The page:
A high-S and a low-S – In this relationship, the calculated decision maker must adjust to a high-risk taker. In other words, someone who prefers a slower pace (high-S) needs to work with someone who moves quickly. The high-S will need to pick up the pace when communicating with the low-S: cover only the high points and strive for directness.

A high-C and a low-C – Because the high C and the low C are both task-oriented, the area of potential conflict lies within the scope of compliance and risk taking. The risk-averse high-C competes with the low-C’s need for independence which can many times cause a considerable amount of tension. The high-C will need to give the low-C honest feedback if they are tackling problems with little regard for the possible ramifications of a quick decision.

Using DISC to design developmental activities

No matter which style each partner brings to the relationship, savvy mentors will look for opportunities to move the mentoring meetings beyond philosophical chats and/or venting sessions. In other words, to maximize learning, mentors should engage the mentee in a variety of situations and developmental experiences.

To maximize learning, mentors should engage the mentee in a variety of situations and developmental experiences.

To keep your mentee engaged, consider their DISC style (both highs and lows) when designing development activities.  For example:

High-D’s, high-C’s or low-I’s – Tend to put tasks before people, so they struggle with interpersonal skills. If the goal is to enhance people skills — ask your mentee to consider investing one day each month listening to the concerns and needs of his/her employees or peers.  Encourage them to look for opportunities to help someone talk through a project with which they are struggling.

High-I’s or high-S’s — These two behavioral styles have trouble setting clear standards and holding others accountable – particularly people over whom they do not have authority. In this case, perhaps the goal would be to work with your mentee to create a project management system for following up on outstanding tasks and action items.

Low-S’s or high-D’s —These two styles tend to struggle with maintaining emotional intelligence during difficult times/situations. The ideal developmental activity would be to identify someone for the mentee to shadow who is going to lead a team through a difficult conversation about a failed project.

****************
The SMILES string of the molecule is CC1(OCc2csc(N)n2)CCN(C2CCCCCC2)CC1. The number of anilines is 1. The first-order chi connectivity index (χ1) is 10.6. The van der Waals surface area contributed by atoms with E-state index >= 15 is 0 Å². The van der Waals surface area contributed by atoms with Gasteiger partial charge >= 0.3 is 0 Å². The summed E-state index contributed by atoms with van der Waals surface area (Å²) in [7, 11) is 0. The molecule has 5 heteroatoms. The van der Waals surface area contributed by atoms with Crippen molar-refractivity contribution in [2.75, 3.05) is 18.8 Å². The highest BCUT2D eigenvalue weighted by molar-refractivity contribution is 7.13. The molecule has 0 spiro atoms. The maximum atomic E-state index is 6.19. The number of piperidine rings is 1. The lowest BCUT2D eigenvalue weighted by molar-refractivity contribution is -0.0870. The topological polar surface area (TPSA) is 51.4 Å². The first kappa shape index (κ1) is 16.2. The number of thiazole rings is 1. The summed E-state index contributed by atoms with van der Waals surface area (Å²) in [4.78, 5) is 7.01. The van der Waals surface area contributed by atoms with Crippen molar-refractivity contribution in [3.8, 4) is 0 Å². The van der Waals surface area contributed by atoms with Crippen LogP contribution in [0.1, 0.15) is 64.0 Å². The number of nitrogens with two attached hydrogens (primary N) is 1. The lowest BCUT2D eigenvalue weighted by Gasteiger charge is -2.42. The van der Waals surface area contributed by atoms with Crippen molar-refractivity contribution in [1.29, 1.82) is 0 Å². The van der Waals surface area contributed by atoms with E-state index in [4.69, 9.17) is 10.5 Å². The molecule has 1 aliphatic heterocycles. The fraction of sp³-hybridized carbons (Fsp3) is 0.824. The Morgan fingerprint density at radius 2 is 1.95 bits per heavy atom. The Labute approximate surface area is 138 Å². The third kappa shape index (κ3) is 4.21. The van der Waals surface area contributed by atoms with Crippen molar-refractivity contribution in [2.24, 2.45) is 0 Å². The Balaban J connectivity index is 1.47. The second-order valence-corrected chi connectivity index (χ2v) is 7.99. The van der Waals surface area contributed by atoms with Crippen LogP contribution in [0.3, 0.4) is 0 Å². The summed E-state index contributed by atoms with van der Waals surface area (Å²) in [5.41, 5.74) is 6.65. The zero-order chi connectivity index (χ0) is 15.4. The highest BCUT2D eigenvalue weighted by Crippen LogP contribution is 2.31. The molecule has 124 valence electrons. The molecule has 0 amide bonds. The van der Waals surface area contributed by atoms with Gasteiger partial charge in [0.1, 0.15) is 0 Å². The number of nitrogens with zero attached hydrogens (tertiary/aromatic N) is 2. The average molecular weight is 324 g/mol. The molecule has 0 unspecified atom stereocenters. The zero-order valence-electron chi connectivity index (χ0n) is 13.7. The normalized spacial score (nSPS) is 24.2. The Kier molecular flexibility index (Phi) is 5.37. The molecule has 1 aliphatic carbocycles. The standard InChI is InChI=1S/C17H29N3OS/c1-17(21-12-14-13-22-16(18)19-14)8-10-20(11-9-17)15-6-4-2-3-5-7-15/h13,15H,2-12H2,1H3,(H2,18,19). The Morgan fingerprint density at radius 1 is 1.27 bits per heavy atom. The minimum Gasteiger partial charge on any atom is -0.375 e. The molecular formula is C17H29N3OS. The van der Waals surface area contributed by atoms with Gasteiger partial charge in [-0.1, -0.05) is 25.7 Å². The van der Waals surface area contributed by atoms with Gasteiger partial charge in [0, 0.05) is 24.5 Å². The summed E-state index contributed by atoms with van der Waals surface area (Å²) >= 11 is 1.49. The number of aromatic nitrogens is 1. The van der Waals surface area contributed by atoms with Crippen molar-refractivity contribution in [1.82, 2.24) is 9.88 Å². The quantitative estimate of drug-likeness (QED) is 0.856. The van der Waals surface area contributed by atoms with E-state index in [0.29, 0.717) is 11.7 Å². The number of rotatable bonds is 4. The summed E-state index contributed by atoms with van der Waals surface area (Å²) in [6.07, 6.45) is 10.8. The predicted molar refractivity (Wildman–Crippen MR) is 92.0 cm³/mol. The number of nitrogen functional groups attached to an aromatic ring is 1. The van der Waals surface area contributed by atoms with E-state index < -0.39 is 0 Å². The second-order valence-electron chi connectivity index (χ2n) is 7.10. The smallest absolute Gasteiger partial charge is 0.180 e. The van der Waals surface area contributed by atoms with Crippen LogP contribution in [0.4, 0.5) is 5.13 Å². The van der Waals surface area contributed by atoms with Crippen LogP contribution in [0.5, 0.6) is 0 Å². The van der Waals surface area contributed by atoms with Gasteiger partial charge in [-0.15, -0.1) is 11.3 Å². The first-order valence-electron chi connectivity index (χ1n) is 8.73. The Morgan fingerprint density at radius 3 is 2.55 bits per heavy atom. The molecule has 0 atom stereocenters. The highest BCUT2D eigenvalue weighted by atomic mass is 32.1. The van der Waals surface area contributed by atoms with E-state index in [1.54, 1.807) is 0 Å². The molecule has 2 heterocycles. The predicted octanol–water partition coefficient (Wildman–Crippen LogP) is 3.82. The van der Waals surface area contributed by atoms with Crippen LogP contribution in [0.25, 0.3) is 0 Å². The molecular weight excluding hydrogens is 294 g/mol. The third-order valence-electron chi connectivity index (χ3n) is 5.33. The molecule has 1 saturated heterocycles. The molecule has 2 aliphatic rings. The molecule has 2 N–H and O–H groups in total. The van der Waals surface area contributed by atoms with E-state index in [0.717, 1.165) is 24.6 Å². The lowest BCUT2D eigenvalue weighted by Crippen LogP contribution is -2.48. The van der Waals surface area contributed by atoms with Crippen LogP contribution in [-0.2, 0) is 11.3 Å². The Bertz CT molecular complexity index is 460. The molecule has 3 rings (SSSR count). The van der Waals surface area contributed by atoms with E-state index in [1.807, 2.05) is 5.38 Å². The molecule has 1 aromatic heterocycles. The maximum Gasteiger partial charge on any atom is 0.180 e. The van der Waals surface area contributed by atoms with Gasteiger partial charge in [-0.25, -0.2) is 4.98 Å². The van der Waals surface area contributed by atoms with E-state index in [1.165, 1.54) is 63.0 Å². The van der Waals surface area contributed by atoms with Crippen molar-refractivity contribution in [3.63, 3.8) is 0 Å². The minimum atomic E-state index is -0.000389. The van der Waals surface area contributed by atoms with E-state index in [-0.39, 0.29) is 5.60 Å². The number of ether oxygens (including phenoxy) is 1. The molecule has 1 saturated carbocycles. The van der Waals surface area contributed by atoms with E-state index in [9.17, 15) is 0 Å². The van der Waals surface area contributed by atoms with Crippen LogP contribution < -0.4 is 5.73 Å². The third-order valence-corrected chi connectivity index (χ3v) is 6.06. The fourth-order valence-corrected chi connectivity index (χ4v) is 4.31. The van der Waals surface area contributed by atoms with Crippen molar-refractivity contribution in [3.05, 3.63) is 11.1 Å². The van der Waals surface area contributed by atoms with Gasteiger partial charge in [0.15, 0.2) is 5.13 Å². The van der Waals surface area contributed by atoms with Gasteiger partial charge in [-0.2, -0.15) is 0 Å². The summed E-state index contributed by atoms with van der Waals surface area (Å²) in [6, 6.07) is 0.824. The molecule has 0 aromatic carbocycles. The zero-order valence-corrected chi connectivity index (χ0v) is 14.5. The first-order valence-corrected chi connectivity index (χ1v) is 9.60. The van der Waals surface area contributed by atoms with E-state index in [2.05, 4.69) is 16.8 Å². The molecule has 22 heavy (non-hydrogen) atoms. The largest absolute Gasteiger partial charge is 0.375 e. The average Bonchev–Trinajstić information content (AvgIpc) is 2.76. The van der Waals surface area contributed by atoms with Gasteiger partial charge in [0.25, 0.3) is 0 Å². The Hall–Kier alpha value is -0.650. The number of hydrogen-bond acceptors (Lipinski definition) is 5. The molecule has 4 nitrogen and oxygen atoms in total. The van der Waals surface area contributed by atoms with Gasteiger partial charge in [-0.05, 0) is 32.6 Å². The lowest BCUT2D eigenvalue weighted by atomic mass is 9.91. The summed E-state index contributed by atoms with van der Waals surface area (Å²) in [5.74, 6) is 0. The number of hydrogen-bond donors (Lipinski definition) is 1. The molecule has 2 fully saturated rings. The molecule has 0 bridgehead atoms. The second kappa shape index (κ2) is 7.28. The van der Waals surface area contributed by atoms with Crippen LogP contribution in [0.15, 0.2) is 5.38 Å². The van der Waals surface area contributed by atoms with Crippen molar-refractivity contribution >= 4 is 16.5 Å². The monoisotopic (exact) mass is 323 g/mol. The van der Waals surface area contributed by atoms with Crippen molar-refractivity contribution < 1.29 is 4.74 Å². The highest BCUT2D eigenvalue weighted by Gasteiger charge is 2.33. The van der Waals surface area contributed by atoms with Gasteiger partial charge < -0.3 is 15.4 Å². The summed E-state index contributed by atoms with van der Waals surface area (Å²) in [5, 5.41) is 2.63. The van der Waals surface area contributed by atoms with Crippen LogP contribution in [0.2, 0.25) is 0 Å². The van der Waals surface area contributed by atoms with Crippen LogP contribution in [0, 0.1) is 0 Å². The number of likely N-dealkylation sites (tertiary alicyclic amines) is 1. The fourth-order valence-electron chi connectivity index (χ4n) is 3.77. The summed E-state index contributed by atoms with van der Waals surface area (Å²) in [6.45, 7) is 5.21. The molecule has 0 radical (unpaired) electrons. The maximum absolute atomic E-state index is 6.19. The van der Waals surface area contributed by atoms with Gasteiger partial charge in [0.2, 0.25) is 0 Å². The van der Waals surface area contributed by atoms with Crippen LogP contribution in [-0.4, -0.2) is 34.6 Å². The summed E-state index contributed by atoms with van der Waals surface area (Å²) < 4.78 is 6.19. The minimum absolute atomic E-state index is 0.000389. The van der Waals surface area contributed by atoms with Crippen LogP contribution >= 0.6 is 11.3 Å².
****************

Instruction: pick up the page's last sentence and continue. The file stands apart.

Low-D’s, high-S’s or high-C’s — These styles need time to think things through before making a decision or taking a risk. To help build confidence in decision-making and risk-taking, encourage your mentee to journal about what holds them back from making a decision. At your next mentoring meeting, discuss the pros and cons of the decision and an action plan for moving forward.

DISC as a guide for mentoring meetings

When meeting with a high-D or high-C: Expect these meetings to be brief and to the point.  Be sure to show up on time and prepared to dive into business.

When meeting with a high-I: Provide a friendly and fun environment. Give them plenty of time to talk. Remember they get pretty excited about things – lots of things – so you might need to ground them a little.

When meeting with a high-S: Just like the High-I’s, they need a friendly environment. Don’t rush headlong into business, give them a chance to break the ice and warm up to you. Always give them time to think things through. Be sure to send an agenda ahead of the meeting so they know what topics you would like to discuss.

When meeting with a high-C: Be sure to show up on time and stick to business. Don’t expect the meeting to run a full hour if they run out of things to discuss. Be careful of appearing too lighthearted, casual or showy and be sure to follow through on your promises. Just like the High-S’s, they will appreciate an agenda sent ahead of time.


Whether you are in a mentor/mentee relationship or simply communicating with a friend or co-worker, understanding and being able to adapt to differing behavioral styles is the key to great communication and success in work and in life.

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In this guide, you’ll get access to the seven most important questions to ask when hiring someone. And yes, they go way beyond a basic job description.

3 Tips For Keeping Employees Engaged Using DISC [Infographic]

Behavioral assessments, such as DISC, are an excellent tool helping leaders worldwide better understand and connect more effectively with their workforce, raising engagement and productivity.


  1. Be direct and prepared in communications
  2. Motivate them with challenges
  3. Eliminate small talk and get to the point


  1. Casually ease into conversations; avoid directness
  2. Provide opportunities to work with other people
  3. Create an open workspace where interaction is encouraged


  1. Communicate at a steady pace
  2. Let them ask questions
  3. Avoid asking them to act or react immediately


  1. Provide as many facts and details as possible, preferably in writing
  2. Be patient; the C can be a meticulous perfectionist
  3. Clearly communicate expectations and deadlines

Using a tool as powerful as DISC eliminates much of the guesswork for leaders while providing a game plan from which to best communicate with employees.

Download Our Free Hiring Guide.

In this guide, you’ll get access to the seven most important questions to ask when hiring someone. And yes, they go way beyond a basic job description.